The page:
“I am going from a team with the most losses to a team with the most wins,” he said. ”It’s hard to contain my excitement for that reason.”
Suzuki, who stayed with the Mariners for more than 11 years, is considered the most recognizable athlete in Japan, revered for his perseverance, attention to detail and stoicism. Japanese TV shows debated his at-bats in his first game Monday, when after he got a hit in his first outing against the Mariners he stole second base, his 16th of the season. The game on Monday at Safeco Field showed Suzuki going 1 for 4 in his Yankees debut and catching the final out in New York‘s 4-1 victory over Seattle.
‘I was worried about my first at-bat,” Suzuki said after the Yankees’ 4-1 victory. ”I was really relieved with the standing ovation. It was a special day today.”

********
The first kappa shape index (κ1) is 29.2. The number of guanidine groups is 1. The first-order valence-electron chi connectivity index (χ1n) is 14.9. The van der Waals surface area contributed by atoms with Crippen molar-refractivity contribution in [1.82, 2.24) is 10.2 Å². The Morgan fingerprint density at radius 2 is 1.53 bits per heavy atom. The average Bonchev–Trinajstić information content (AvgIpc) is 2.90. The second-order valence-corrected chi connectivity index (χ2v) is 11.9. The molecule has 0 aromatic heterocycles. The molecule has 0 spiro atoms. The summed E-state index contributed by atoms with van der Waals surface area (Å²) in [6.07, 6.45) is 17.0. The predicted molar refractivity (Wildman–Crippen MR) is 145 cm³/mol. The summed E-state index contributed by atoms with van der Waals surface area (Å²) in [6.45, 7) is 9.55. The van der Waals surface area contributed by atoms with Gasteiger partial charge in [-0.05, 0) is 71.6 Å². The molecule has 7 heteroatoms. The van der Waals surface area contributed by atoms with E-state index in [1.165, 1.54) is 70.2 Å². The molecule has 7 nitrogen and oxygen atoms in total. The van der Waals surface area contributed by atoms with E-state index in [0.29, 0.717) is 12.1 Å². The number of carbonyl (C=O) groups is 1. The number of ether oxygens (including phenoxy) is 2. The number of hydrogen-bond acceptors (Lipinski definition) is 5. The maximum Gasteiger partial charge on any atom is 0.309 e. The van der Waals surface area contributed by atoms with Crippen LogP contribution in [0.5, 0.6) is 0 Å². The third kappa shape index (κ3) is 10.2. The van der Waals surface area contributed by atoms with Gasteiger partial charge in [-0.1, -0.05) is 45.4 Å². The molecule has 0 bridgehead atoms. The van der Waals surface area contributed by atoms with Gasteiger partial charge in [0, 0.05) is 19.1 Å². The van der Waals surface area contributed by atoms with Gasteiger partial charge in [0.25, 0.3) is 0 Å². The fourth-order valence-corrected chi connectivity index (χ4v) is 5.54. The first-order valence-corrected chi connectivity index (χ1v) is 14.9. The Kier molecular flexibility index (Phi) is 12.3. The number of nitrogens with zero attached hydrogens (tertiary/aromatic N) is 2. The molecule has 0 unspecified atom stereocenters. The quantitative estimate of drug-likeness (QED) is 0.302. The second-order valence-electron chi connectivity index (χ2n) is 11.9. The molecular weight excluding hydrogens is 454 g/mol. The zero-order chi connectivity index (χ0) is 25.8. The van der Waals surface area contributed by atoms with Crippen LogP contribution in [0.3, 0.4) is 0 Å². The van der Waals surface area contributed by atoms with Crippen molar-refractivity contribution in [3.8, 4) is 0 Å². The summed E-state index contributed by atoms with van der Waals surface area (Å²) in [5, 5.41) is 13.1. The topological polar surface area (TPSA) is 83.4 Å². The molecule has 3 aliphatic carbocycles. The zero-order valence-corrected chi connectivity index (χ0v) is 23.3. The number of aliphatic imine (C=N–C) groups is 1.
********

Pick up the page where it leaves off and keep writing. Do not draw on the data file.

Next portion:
The decision to take Suzuki and give 25-year-old righties D.J. Mitchell and Danny Farquhar to Seattle, was taken by the manager Joe Girardi who made the trade a few days after he found out that speedy outfielder Brett Gardner won’t play for the rest of the season due to an elbow problem.
”We’re very excited with the caliber of player we are getting. We feel that he brings the speed element. He’s a tremendous hitter. That speed element is what we lost when Gardy had surgery,” Girardi said. ”So this is a big day for us.”
Suzuki is indeed a valuable player, a former AL MVP, a 10-time Gold Glove and 10-time All-Star winner, a career .322 hitter, and the holder of the most hits in a season record. The only thing he misses in his résumé is an appearance in the World Series, but the Yankees may offer him this chance.